It is important to keep in mind that of the current ~1,700 non-LIR IPv6 PI holders, not all will need to become an LIR and request an IPv6 allocation. Will there be enough of these requests to adversely affect router memory? Isn’t the continued dependency and increasing fragmentation of IPv4 a bigger threat to routing table size?

  • Removing the last sentence of 7.1 would mean the order of requesting IPv6 resources changes the outcome

    Sequence 1: an organisation can get IPv6 PI as a non-LIR. After becoming an LIR, they can request an IPv6 allocation. This means they will get both, regardless of routing requirements.

    Sequence 2: an LIR that first requests an IPv6 allocation and then goes on to request IPv6 PI can only get both if they have different routing requirements.

    Counter Argument
    Organisations that deploy IPv6 PI have a genuine need for an allocation if they want to connect customers on IPv6. In a sense, pre-LIR IPv6 PI deployers will be rewarded.

    Meanwhile, LIRs that first receive an allocation (up to /29 without justification) do not have a requirement for PI with the same routing requirements. They can make specific assignments from their PA space.

    Not allowing LIRs to needlessly have two prefixes also helps to reduce the routing table entries.


Impact Analysis:

Note: In order to provide additional information related to the proposal, details of an impact analysis carried out by the RIPE NCC are documented below. The projections presented in this analysis are based on existing data and should be viewed only as an indication of the possible impact that the policy might have if the proposal is accepted and implemented. 

A. RIPE NCC's Understanding of the Proposed Policy

It is the RIPE NCC's understanding that LIRs would be able to keep previously assigned IPv6 Provider Independent (PI) ranges when requesting an IPv6 allocation from the RIPE NCC. LIRs would not longer need to provide documentation of different routing requirements to justify both.

However, LIRs would still need to demonstrate different routing requirements when requesting IPv6 PI assignments after receiving an IPv6 allocation or when requesting multiple PI assignments.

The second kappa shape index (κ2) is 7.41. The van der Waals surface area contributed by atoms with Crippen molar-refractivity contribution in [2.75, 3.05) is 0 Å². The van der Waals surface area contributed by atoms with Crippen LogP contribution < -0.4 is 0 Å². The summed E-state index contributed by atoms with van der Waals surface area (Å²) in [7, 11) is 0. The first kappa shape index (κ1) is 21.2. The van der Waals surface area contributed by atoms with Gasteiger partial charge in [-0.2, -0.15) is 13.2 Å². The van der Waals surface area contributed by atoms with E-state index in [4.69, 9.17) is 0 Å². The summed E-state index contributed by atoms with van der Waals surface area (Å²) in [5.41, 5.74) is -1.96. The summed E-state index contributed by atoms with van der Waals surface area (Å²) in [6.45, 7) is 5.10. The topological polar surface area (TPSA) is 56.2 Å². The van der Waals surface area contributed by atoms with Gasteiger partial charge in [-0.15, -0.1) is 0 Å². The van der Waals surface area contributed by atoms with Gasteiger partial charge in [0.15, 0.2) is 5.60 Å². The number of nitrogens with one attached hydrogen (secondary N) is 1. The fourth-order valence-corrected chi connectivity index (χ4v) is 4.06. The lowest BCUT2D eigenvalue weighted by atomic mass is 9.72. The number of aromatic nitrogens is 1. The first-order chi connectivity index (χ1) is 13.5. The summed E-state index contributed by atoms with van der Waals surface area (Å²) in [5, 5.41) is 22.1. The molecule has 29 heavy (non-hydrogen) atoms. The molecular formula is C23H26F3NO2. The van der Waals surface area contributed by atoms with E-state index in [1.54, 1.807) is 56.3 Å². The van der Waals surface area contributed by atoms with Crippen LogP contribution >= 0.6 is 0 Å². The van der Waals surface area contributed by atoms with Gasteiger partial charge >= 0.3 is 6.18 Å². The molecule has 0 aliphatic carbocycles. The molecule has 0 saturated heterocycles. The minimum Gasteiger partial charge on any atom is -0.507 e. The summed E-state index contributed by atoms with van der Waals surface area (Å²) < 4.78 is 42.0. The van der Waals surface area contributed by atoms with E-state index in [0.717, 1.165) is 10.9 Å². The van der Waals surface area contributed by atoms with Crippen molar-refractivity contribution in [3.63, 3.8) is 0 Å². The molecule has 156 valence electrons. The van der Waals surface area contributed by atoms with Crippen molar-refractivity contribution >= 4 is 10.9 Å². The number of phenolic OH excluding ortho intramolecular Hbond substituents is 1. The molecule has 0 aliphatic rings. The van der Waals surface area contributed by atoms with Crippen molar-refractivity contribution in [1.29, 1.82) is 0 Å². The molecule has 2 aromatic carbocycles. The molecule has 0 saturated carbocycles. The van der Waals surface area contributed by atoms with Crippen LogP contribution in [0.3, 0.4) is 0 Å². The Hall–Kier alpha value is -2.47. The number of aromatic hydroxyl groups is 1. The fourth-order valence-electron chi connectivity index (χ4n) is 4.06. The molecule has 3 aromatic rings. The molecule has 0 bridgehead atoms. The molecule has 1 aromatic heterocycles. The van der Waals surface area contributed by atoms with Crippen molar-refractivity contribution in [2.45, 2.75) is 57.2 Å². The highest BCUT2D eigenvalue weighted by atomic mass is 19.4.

B. Impact of Policy on Registry and Addressing System

Address/Internet Number Resource Consumption:

After analysing the data that is currently available, the RIPE NCC does not anticipate any significant impact if this proposal is implemented.

Fragmentation/Aggregation:

In the unlikely scenario that all ~1,700 IPv6 PI holders went on to become LIRs and request IPv6 allocations, and announce both their new and existing blocks into BGP, the growth of the default free routing table would be 8% for IPv6-only routers and 0.3% for routers holding both IPv4 and IPv6 routing states.

In reality, this number would likely be much lower, as relatively few PI holders go on to become LIRs. The RIPE NCC therefore expects little impact in terms of routing table growth.   

C. Impact of Policy on RIPE NCC Operations/Services

Registration Services:

After analysing the data that is currently available, the RIPE NCC does not anticipate any significant impact if this proposal is implemented.

Billing/Finance Department:

After analysing the data that is currently available, the RIPE NCC does not anticipate any significant impact if this proposal is implemented.

RIPE Database:

After analysing the data that is currently available, the RIPE NCC does not anticipate any significant impact if this proposal is implemented.

D. Legal Impact of Policy

After analysing the data that is currently available, the RIPE NCC does not anticipate any significant impact if this proposal is implemented.

E. Implementation

The RIPE NCC estimates that the implementation of this proposal would have a very low impact.

The RIPE NCC would update existing processes and supporting documentation for IPv6 allocation requests to remove the routing checks on previously assigned IPv6 PI ranges.